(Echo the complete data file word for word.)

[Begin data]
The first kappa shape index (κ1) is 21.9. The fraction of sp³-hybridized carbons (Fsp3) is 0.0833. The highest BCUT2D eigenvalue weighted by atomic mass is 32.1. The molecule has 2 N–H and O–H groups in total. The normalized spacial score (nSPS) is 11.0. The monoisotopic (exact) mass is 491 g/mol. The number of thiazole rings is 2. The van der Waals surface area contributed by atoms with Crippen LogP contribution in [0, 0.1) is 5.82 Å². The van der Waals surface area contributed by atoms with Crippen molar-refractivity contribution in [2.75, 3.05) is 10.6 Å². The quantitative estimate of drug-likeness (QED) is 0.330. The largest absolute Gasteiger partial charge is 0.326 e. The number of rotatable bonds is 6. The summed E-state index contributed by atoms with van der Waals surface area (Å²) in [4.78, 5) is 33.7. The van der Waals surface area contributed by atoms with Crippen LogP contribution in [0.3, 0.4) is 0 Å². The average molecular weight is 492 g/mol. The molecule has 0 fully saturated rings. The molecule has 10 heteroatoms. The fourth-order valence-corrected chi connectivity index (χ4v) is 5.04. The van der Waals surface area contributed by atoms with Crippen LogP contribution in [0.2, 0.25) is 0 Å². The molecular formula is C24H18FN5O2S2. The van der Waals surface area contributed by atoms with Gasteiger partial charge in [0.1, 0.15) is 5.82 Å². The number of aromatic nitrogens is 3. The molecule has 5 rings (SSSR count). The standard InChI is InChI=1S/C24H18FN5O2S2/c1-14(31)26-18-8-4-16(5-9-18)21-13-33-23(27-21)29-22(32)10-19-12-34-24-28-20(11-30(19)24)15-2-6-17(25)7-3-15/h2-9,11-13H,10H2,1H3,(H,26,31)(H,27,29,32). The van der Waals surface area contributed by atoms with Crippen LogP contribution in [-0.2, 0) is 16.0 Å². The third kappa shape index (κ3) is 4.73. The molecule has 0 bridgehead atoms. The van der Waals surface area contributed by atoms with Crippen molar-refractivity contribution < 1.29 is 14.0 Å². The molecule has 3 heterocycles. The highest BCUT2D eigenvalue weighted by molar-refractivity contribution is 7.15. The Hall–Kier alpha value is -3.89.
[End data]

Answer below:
The first kappa shape index (κ1) is 21.9. The fraction of sp³-hybridized carbons (Fsp3) is 0.0833. The highest BCUT2D eigenvalue weighted by atomic mass is 32.1. The molecule has 2 N–H and O–H groups in total. The normalized spacial score (nSPS) is 11.0. The monoisotopic (exact) mass is 491 g/mol. The number of thiazole rings is 2. The van der Waals surface area contributed by atoms with Crippen LogP contribution in [0, 0.1) is 5.82 Å². The van der Waals surface area contributed by atoms with Crippen molar-refractivity contribution in [2.75, 3.05) is 10.6 Å². The quantitative estimate of drug-likeness (QED) is 0.330. The largest absolute Gasteiger partial charge is 0.326 e. The number of rotatable bonds is 6. The summed E-state index contributed by atoms with van der Waals surface area (Å²) in [4.78, 5) is 33.7. The van der Waals surface area contributed by atoms with Crippen LogP contribution in [0.3, 0.4) is 0 Å². The average molecular weight is 492 g/mol. The molecule has 0 fully saturated rings. The molecule has 10 heteroatoms. The fourth-order valence-corrected chi connectivity index (χ4v) is 5.04. The van der Waals surface area contributed by atoms with Crippen LogP contribution in [0.2, 0.25) is 0 Å². The molecular formula is C24H18FN5O2S2. The van der Waals surface area contributed by atoms with Gasteiger partial charge in [0.1, 0.15) is 5.82 Å². The number of aromatic nitrogens is 3. The molecule has 5 rings (SSSR count). The standard InChI is InChI=1S/C24H18FN5O2S2/c1-14(31)26-18-8-4-16(5-9-18)21-13-33-23(27-21)29-22(32)10-19-12-34-24-28-20(11-30(19)24)15-2-6-17(25)7-3-15/h2-9,11-13H,10H2,1H3,(H,26,31)(H,27,29,32). The van der Waals surface area contributed by atoms with Crippen LogP contribution in [-0.2, 0) is 16.0 Å². The third kappa shape index (κ3) is 4.73. The molecule has 0 bridgehead atoms. The van der Waals surface area contributed by atoms with Crippen molar-refractivity contribution < 1.29 is 14.0 Å². The molecule has 3 heterocycles. The highest BCUT2D eigenvalue weighted by molar-refractivity contribution is 7.15. The Hall–Kier alpha value is -3.89.